Fourteen members and supporters of the Student Labor Committee participated in a sit-in outside the office of the campus director of intercollegiate athletics Thursday to protest the alleged termination of a contract worker.
The sit-in happened concurrently with a rally on Lower Sproul Plaza at 2:30 p.m. to show solidarity with the worker, Lizbeth Zuniga. Zuniga’s employment was not terminated, however, and she will continue to work 40 hours a week, according to an email from Lisa Aguiar, the lawyer for the independent custodial contractor of UC Berkeley that employs Zuniga.
UCPD issued a final admonishment about 8 p.m., and eight students who refused to leave were forcibly removed and cited with trespassing and disrupting a business. The students were given a Nov. 30 court date.
Performance First has been under investigation by the U.S. Department of Labor after its employees alleged that the company underpaid workers who clean campus athletic facilities and refused to pay them for overtime.
Zuniga, who has worked for Performance First for four years, said through a translator that she was told by her manager that Thursday was her last day. She said she was only offered an opportunity to transfer to the Simpson Center, a campus athlete-training facility, where her workdays would be cut to three a week.
She added that as a single mother of three children, with one daughter entering college this year, she would not be able to support her family working less than 40 hours per week.
After negotiations with UCPD Lt. Marc DeCoulode, campus Director of Intercollegiate Athletics Michael Williams agreed to talk with the students, along with campus labor relations director Debra Harrington, about Zuniga’s alleged termination and the controversy of UC contracting.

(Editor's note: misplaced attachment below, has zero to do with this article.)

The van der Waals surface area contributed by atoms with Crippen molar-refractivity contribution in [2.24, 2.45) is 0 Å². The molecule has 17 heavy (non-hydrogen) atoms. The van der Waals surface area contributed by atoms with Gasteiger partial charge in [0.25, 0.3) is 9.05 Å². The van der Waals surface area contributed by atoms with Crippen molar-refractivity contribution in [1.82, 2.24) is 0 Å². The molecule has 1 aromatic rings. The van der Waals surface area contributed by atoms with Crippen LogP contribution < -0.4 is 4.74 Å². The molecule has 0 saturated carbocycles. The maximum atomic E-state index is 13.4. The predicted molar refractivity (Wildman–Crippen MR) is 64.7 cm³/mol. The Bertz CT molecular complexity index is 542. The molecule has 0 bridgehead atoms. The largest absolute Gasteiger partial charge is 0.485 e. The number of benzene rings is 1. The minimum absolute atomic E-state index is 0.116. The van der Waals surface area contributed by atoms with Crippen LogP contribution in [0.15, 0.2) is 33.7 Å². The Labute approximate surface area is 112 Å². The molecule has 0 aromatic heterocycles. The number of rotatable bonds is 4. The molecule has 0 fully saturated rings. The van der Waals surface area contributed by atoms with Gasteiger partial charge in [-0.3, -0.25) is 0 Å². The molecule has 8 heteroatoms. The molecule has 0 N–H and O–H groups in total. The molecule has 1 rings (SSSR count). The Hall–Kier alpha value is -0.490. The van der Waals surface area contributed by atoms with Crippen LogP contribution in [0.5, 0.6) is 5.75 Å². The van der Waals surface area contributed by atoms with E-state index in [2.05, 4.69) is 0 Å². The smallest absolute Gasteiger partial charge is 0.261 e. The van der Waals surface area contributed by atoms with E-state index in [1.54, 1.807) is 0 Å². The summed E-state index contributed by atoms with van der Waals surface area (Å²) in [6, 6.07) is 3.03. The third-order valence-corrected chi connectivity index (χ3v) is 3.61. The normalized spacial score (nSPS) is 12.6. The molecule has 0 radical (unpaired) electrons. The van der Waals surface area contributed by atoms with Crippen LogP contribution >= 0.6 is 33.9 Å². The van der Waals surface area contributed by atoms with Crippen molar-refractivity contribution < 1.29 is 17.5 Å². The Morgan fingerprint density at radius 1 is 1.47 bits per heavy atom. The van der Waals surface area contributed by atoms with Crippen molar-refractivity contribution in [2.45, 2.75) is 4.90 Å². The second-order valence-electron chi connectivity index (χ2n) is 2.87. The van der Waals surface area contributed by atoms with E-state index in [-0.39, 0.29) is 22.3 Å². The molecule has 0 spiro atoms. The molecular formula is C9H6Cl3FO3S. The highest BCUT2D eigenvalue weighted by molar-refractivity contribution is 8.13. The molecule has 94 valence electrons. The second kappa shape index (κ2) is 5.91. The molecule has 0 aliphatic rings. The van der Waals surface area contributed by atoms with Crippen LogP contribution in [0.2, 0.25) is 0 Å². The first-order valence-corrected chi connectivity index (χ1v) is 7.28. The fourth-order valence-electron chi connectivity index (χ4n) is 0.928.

“I have no control over the hiring process of Performance First,” Williams said. “I can only look at whether they abide by what they told us they’ll do, and we’re looking into that. And if they’re not, then we’ll end our relationship with them.”
When Zuniga reported to work on what she thought would be her last day, she received written confirmation from Performance First that she would keep her job and that her hours would not be cut.
Upon learning that Zuniga would be able to remain employed under Performance First, the student protesters demanded that she be hired as a UC worker, a position that would give her more benefits.
“The university has positions open,” Harrington said in response to student demands that Zuniga be hired as a UC worker. “People who want to work for the university need to apply, and they are encouraged to apply.”
But students at the sit-in alleged that interviews to become a UC worker are often discriminatory and that workers are often judged based on their English skills despite having done custodial work for years.
“It’s a humiliating process. It is not welcoming to contract workers,” said Kristian Kim, a UC Berkeley senior and member of the Student Labor Committee who participated in the sit-in.
Students at the protest said this would not be the last time they demonstrated for increased UC worker rights.
“Students are fed up, and we’re going to escalate,” said David Lemus, a participant in the sit-in and member of the Student Labor Committee. “This is halfway through the semester, and we have time to do plenty of things. This is not the last time that we’re going to come here.”